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Renishaw adds Raman analysis to Scanning Electron Microscopy at the University of Sydney, Australia

publication date: Aug 3, 2015
author/source: Renishaw

Renishaw, a world leader in metrology and spectroscopy technologies, reports on the use of its SEM-SCA interface at the Vibrational Spectroscopy Core Facility of the University of Sydney. 

Dr Elizabeth Carter with PhD student, Gemma RobertsDr Elizabeth Carter is Manager of the Vibrational Spectroscopy Core Facility, VSCF, at the University of Sydney. This professional services unit houses one of the largest concentrations of state-of-the-art Raman and FT-IR spectrometers in Australia. The research interests of facility users are diverse and applications include: nanotechnology; materials science; art and archaeology; polymer science; pharmaceutics; environmental; forensics; mineralogy and gemmology; medical diagnostics; disease mechanisms and other life sciences. 

Dr Carter's research interests focus on biological materials. Vibrational spectroscopy is now commonly used to investigate a range of biological samples from the outermost layer of the body—the stratum corneum—to its inner depths, such as gallstones, blood, haemoglobin and even DNA. Raman spectroscopy is a non-destructive, non-invasive analytical technique that provides information about the molecular composition, structure and interactions within a sample. This technique is used to identify and investigate the biochemical changes that accompany the manifestation of pre-disease.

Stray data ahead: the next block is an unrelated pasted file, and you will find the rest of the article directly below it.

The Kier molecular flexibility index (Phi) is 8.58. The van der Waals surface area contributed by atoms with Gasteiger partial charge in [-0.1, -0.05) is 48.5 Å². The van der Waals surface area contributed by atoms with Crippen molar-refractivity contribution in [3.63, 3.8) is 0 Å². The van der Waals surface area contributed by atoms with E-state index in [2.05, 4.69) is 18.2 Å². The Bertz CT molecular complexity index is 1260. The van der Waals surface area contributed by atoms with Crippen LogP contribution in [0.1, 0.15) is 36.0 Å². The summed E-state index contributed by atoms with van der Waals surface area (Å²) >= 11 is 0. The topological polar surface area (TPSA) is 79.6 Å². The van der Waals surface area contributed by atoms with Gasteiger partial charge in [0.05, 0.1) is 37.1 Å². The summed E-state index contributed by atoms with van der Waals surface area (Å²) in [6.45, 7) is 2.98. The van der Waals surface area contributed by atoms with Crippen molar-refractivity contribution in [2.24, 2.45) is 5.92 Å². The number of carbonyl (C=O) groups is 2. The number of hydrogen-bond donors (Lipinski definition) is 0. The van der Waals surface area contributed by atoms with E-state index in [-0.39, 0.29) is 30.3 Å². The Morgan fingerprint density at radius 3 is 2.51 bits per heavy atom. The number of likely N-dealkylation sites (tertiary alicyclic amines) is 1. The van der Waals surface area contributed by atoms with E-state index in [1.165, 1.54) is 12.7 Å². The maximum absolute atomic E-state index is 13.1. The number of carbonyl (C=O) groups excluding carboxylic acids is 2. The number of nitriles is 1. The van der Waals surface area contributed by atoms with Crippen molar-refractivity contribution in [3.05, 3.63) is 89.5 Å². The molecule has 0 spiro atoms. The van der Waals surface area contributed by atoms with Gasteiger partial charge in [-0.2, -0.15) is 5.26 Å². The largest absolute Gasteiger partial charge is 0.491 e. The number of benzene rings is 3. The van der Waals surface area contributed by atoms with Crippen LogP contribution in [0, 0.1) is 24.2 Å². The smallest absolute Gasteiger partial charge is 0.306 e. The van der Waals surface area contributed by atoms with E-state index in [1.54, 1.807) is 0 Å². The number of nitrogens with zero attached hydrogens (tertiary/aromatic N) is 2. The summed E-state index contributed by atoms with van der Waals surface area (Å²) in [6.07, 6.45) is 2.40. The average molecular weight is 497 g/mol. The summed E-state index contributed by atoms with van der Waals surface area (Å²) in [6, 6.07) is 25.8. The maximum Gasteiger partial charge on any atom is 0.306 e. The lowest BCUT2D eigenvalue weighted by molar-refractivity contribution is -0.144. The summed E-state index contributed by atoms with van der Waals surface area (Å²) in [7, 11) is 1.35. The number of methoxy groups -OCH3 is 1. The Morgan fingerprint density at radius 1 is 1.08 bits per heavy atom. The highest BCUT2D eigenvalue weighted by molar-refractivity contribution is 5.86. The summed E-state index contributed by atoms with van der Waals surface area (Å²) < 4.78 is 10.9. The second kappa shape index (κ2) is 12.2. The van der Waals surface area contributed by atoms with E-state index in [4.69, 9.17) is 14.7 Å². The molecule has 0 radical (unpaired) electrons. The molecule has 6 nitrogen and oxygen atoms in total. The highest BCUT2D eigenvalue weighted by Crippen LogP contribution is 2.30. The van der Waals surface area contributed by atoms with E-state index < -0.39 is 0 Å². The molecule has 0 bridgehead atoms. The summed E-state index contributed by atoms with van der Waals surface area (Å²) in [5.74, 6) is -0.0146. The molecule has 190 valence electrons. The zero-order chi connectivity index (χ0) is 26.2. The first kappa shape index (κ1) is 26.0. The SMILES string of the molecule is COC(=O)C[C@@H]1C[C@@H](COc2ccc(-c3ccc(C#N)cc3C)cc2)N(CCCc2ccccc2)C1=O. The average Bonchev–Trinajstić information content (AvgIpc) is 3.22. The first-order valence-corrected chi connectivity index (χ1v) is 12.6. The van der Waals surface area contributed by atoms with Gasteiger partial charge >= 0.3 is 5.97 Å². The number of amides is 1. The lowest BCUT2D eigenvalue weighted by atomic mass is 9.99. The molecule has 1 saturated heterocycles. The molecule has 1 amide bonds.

The inVia confocal Raman microscope at the VSCF is probably the most flexible instrument of its type in Australia; multiple upgrades and enhancements have been made during the nine years that the facility has owned the instrument. The diverse array of excitation lines and sampling techniques allows the VSCF to offer its users very comprehensive Raman analyses. For example, the addition of the SEM-SCA interface to the inVia system makes it possible to perform in situ co-located Raman and SEM measurements. 

Dr Carter describes the motivation for using the SEM-SCA interface: “We like using this technique because of the ability to obtain morphological, elemental, chemical, physical and electronic information from the same region of a sample without relocating it between the two instruments, i.e. the Raman spectrometer and the SEM. Typically we prefer to use a multi-modal approach to spectroscopy and we encourage our users to also use infrared (IR), x-ray fluorescence (XRF), particle-induced x-ray emission (PIXE) and synchrotron radiation based techniques. These techniques are not on an integrated platform therefore the major benefit offered by the SEM-SCA is the ability to collect a vast amount of complementary data from two analytical techniques.” 

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